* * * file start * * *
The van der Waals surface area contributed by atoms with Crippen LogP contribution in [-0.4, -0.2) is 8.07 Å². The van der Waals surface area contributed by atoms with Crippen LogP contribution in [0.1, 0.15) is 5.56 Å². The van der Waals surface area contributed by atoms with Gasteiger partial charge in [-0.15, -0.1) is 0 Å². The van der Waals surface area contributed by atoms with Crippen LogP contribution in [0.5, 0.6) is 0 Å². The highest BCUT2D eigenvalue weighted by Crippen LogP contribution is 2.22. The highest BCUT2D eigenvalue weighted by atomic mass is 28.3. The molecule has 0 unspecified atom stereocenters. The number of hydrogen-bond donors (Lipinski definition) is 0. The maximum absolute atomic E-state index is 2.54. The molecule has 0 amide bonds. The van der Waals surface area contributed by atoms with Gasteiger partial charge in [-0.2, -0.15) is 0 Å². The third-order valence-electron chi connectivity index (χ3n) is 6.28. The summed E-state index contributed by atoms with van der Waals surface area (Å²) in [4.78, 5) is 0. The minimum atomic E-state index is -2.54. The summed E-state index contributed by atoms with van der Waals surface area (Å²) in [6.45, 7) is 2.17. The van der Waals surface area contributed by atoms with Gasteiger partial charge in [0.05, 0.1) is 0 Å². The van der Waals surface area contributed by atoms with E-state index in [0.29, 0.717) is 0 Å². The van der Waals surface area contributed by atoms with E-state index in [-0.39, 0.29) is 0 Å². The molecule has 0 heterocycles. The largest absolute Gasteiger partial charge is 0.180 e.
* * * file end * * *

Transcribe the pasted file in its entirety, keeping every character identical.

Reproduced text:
The van der Waals surface area contributed by atoms with Crippen LogP contribution in [-0.4, -0.2) is 8.07 Å². The van der Waals surface area contributed by atoms with Crippen LogP contribution in [0.1, 0.15) is 5.56 Å². The van der Waals surface area contributed by atoms with Gasteiger partial charge in [-0.15, -0.1) is 0 Å². The van der Waals surface area contributed by atoms with Crippen LogP contribution in [0.5, 0.6) is 0 Å². The highest BCUT2D eigenvalue weighted by Crippen LogP contribution is 2.22. The highest BCUT2D eigenvalue weighted by atomic mass is 28.3. The molecule has 0 unspecified atom stereocenters. The number of hydrogen-bond donors (Lipinski definition) is 0. The maximum absolute atomic E-state index is 2.54. The molecule has 0 amide bonds. The van der Waals surface area contributed by atoms with Gasteiger partial charge in [-0.2, -0.15) is 0 Å². The third-order valence-electron chi connectivity index (χ3n) is 6.28. The summed E-state index contributed by atoms with van der Waals surface area (Å²) in [4.78, 5) is 0. The minimum atomic E-state index is -2.54. The summed E-state index contributed by atoms with van der Waals surface area (Å²) in [6.45, 7) is 2.17. The van der Waals surface area contributed by atoms with Gasteiger partial charge in [0.05, 0.1) is 0 Å². The van der Waals surface area contributed by atoms with E-state index in [0.29, 0.717) is 0 Å². The van der Waals surface area contributed by atoms with E-state index in [-0.39, 0.29) is 0 Å². The molecule has 0 heterocycles. The largest absolute Gasteiger partial charge is 0.180 e.